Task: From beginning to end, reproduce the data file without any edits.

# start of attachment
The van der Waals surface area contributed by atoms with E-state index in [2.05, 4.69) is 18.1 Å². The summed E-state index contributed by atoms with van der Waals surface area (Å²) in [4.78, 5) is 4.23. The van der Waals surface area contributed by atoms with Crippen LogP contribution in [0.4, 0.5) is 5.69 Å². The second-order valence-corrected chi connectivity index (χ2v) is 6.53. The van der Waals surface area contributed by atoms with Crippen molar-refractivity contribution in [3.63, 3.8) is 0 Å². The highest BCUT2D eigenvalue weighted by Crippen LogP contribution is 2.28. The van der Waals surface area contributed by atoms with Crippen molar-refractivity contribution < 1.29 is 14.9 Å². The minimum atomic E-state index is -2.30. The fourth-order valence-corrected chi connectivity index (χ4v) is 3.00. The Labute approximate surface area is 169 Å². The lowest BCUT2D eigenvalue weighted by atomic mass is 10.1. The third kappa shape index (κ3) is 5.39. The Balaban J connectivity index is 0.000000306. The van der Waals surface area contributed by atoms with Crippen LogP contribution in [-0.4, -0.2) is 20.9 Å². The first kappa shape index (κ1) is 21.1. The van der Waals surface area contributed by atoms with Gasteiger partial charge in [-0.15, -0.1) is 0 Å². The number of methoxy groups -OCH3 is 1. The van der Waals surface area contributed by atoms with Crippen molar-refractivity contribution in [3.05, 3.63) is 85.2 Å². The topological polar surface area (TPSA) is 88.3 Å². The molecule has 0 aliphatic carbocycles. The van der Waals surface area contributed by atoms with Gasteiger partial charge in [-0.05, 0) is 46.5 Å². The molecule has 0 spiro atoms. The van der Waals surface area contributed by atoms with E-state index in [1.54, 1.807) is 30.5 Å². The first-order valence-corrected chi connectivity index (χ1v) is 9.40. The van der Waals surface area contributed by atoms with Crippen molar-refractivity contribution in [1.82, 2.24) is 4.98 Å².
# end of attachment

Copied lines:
The van der Waals surface area contributed by atoms with E-state index in [2.05, 4.69) is 18.1 Å². The summed E-state index contributed by atoms with van der Waals surface area (Å²) in [4.78, 5) is 4.23. The van der Waals surface area contributed by atoms with Crippen LogP contribution in [0.4, 0.5) is 5.69 Å². The second-order valence-corrected chi connectivity index (χ2v) is 6.53. The van der Waals surface area contributed by atoms with Crippen molar-refractivity contribution in [3.63, 3.8) is 0 Å². The highest BCUT2D eigenvalue weighted by Crippen LogP contribution is 2.28. The van der Waals surface area contributed by atoms with Crippen molar-refractivity contribution < 1.29 is 14.9 Å². The minimum atomic E-state index is -2.30. The fourth-order valence-corrected chi connectivity index (χ4v) is 3.00. The Labute approximate surface area is 169 Å². The lowest BCUT2D eigenvalue weighted by atomic mass is 10.1. The third kappa shape index (κ3) is 5.39. The Balaban J connectivity index is 0.000000306. The van der Waals surface area contributed by atoms with Crippen LogP contribution in [-0.4, -0.2) is 20.9 Å². The first kappa shape index (κ1) is 21.1. The van der Waals surface area contributed by atoms with Gasteiger partial charge in [-0.15, -0.1) is 0 Å². The number of methoxy groups -OCH3 is 1. The van der Waals surface area contributed by atoms with Crippen molar-refractivity contribution in [3.05, 3.63) is 85.2 Å². The topological polar surface area (TPSA) is 88.3 Å². The molecule has 0 aliphatic carbocycles. The van der Waals surface area contributed by atoms with Gasteiger partial charge in [-0.05, 0) is 46.5 Å². The molecule has 0 spiro atoms. The van der Waals surface area contributed by atoms with E-state index in [1.54, 1.807) is 30.5 Å². The first-order valence-corrected chi connectivity index (χ1v) is 9.40. The van der Waals surface area contributed by atoms with Crippen molar-refractivity contribution in [1.82, 2.24) is 4.98 Å².